Attracting Mockingbirds and Thrashers to Your Backyard
The most commonly seen birds from the mockingbird and thrasher family in Simcoe County are Gray Catbirds, Brown Thrashers, and Northern Mockingbirds. Catbirds, thrashers, and mockingbirds are medium-sized birds with slender bodies, short & rounded wings, long tails, and long legs. This group of birds are famous for their vocal abilities. Not only do they have beautiful songs, they are also talented mimics that can often be heard mimicking natural and man-made sounds. All three species are omnivorous, feeding on both insects and fruit depending on what is seasonally available. Though they are not typical feeder visitors, there are a few ways to help attract these unique species to your yard and feeding stations.
What Do They Look Like?
Gray Catbird: Medium-sized songbird, larger than a thrush but smaller that a thrasher. Slate gray plumage overall, with a black bill, small black cap, blackish tail, and a rich cinnamon patch under the tail.
Brown Thrasher: Large songbird, slightly smaller than a Blue Jay. Reddish-brown plumage above with heavily streaked, whitish underparts. Face is greyish-brown with a long, slightly down-curved bill that is dark in colour. Eyes are brilliant yellow.
Northern Mockingbird: Medium-sized songbird, similar in size to an American Robin with a more slender body. Varying shades of grey on top, with whitish underparts and two visible white wingbars. Bill is black with a dark stripe connecting the bill to its bright yellow eyes.
Do They Migrate?
You can help attract Gray Catbirds, Brown Thrashers, and Northern Mockingbirds to your yard by offering a variety of foods including live or dried mealworms, or seasonal blends containing mealworms including our Nesting SuperBlend seed mix or cylinder, Bark Butter and Bark Butter Bits, SuperSuet, BirdBerry Jelly (especially loved by Gray Catbirds!), and orange halves. Planting native fruit-bearing plants such as serviceberry or dogwood can also attract these species along with other fruit-eating birds.
Catbirds, thrashers, and mockingbirds can often be seen foraging on the ground, hopping in and out of bushes and trying to stay under cover when possible, but will also visit feeders especially when ample tree or shrub coverage is nearby. Ground and tray feeders work well for these species when offering a seed mix, Bark Butter Bits, or mealworms, and Bark Butter can be spread on virtually any bird-safe surface such as trees. BirdBerry Jelly works best offered in our Recycled Oriole Feeder or other feeders with dish inserts.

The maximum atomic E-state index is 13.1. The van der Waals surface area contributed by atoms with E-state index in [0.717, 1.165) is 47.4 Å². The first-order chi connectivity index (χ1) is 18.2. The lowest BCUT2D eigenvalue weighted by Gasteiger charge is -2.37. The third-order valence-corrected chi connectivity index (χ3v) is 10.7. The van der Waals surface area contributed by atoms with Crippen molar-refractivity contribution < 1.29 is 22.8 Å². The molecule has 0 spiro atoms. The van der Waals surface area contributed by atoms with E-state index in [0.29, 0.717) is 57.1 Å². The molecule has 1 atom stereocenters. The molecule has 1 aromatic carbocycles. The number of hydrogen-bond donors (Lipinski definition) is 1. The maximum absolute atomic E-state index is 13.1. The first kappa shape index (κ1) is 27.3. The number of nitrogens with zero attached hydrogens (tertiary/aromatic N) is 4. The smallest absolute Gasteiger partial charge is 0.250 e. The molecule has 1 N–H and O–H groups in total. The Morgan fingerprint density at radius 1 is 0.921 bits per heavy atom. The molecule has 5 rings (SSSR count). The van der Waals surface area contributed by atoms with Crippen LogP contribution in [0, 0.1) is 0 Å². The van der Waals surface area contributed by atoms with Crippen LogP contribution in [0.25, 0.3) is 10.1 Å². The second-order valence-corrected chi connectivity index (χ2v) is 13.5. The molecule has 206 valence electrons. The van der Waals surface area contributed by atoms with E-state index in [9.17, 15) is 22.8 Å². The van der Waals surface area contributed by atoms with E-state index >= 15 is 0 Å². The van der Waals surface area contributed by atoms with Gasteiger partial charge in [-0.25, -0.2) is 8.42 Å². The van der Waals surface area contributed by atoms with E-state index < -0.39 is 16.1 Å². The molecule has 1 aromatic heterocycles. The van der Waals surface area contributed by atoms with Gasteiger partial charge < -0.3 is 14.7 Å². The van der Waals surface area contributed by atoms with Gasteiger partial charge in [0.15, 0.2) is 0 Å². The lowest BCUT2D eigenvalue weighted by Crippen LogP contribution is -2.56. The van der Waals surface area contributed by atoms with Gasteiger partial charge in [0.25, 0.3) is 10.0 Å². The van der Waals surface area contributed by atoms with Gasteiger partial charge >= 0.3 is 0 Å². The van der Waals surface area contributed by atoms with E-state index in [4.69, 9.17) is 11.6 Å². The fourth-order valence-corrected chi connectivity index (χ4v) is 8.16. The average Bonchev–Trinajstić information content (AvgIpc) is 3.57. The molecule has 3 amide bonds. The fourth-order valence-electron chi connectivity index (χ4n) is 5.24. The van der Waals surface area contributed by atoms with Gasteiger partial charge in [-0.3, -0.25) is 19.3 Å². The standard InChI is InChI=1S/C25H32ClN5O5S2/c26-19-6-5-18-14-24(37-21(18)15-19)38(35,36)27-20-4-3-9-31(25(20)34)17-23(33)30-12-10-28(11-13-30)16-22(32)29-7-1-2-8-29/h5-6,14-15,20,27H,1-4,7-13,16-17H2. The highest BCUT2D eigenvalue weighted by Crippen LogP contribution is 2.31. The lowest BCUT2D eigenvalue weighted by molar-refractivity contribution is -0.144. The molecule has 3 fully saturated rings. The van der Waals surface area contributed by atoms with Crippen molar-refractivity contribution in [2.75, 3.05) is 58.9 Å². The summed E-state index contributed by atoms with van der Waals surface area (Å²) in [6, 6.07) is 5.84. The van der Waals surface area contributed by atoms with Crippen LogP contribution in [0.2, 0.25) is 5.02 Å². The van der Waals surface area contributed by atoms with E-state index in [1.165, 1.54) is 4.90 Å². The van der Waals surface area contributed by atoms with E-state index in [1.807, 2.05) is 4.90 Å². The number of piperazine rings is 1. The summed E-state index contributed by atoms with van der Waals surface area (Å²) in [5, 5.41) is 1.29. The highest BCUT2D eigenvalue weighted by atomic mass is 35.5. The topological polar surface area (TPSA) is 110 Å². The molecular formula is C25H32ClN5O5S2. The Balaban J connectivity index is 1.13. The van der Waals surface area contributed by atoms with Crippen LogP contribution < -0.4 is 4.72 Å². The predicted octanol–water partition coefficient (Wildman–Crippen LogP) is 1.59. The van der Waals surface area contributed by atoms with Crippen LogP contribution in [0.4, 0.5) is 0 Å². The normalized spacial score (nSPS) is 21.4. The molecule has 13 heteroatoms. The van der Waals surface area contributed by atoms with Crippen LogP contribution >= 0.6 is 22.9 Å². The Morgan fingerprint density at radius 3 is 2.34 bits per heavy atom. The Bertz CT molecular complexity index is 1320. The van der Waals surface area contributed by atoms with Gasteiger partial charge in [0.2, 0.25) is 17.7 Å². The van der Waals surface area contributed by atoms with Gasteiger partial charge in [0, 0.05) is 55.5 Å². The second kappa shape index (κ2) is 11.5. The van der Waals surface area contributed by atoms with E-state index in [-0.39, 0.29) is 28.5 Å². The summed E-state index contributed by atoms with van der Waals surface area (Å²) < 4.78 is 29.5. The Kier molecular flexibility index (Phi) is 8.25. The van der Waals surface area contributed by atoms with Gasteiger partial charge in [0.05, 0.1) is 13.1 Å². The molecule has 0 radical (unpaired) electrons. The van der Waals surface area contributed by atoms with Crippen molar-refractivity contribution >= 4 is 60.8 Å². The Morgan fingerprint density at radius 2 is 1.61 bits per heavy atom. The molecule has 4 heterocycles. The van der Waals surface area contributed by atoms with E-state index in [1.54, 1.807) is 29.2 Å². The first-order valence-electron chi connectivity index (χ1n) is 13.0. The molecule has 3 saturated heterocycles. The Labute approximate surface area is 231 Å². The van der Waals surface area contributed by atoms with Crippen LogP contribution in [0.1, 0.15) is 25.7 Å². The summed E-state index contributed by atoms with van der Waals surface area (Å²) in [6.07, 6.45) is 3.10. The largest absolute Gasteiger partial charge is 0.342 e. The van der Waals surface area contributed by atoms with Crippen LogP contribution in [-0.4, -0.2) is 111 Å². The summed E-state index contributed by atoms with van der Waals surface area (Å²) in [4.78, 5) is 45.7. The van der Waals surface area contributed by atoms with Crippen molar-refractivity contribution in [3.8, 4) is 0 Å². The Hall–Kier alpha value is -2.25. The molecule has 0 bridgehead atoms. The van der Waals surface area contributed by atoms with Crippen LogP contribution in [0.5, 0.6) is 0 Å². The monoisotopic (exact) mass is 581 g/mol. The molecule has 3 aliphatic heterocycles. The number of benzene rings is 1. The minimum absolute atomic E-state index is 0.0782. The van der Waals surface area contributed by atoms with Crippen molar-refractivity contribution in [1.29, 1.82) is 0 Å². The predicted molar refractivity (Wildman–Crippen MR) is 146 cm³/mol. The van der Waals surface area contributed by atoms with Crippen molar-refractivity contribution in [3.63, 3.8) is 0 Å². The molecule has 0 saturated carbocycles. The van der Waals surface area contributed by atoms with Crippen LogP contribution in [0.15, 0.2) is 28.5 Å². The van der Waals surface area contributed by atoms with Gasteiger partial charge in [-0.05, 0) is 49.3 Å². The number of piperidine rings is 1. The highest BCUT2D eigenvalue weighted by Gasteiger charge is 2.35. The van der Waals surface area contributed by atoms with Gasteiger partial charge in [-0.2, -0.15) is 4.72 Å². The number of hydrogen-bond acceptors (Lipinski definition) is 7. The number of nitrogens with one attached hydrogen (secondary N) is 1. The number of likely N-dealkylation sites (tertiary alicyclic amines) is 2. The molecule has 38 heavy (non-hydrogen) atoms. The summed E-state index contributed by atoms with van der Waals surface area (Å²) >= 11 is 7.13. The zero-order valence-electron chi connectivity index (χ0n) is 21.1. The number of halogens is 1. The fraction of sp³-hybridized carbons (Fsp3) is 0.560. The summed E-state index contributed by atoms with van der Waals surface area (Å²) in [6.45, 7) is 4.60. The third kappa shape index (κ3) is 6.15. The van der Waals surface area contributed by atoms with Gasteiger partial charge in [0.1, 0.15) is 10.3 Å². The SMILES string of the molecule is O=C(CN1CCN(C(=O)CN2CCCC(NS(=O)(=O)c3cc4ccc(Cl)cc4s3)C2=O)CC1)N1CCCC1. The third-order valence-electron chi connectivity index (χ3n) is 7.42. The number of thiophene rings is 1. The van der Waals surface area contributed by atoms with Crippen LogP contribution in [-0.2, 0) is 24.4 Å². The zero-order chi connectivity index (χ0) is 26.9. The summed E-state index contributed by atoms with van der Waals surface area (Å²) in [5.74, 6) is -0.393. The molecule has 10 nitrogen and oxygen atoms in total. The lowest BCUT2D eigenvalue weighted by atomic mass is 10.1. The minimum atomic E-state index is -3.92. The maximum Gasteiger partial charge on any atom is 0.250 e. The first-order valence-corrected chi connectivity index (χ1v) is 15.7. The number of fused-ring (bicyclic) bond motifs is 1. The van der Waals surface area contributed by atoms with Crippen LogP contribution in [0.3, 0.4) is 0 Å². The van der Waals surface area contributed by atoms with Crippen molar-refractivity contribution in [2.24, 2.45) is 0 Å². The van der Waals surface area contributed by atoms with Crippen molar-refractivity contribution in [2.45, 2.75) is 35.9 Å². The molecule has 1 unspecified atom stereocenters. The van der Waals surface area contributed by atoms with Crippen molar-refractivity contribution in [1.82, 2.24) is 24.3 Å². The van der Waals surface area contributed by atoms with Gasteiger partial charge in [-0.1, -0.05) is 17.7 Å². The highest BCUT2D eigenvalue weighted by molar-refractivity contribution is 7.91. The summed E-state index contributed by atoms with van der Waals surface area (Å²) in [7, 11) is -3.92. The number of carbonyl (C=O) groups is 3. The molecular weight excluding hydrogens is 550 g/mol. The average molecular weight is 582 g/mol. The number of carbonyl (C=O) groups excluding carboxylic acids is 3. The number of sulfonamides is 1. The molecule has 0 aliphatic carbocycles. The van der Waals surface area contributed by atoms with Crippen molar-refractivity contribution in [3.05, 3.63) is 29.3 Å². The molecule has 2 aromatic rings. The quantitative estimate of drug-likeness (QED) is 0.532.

Water is essential to all birds and providing a bird bath means they don’t have to travel great distances to find water. Water in a bird bath should be cleaned regularly as birds defecate, leave bits of food and feathers in the bath, not to mention leaves and other items that can end up in a bath. In the winter, heated birdbaths provide an excellent place for birds to drink. During the warmer months the WBU Water Wigglers and Solar Fountains create moving water in your birdbath, making the bath even more attractive to birds. WBU Barrie carries a variety of plastic, metal and clay birdbaths and accessories, as well as heated birdbaths for the colder months. Visit our page on birdbaths for a selection of styles as well as accessories like brushes, solar fountains, water wigglers and Fountain Fresh Water Clarifier.
The Brown Thrasher’s repertoire is one of the largest of our songbirds including over 1,100 song types.
The Brown Thrasher is one of the largest North American songbirds.
The Northern Mockingbird earned its name because of its ability to mimic the calls of dozens of other bird species, along with numerous other animal and mechanical sounds. In fact, the mockingbird's Latin name, Mimus polyglottus, means many-tongued mimic.
A Northern Mockingbird may have a repertoire of over 200 different songs. It continues to add new songs to its collection throughout its life.
Gray Catbirds love water and could visit moving water features in your yard. They can be attracted to feeders with mealworms and fruit. Catbirds, like bluebirds, robins and mockingbirds, enjoy raisins and currants that have been soaked in water to plump them up.
Visit the pages below to learn even more about these marvelous mimics: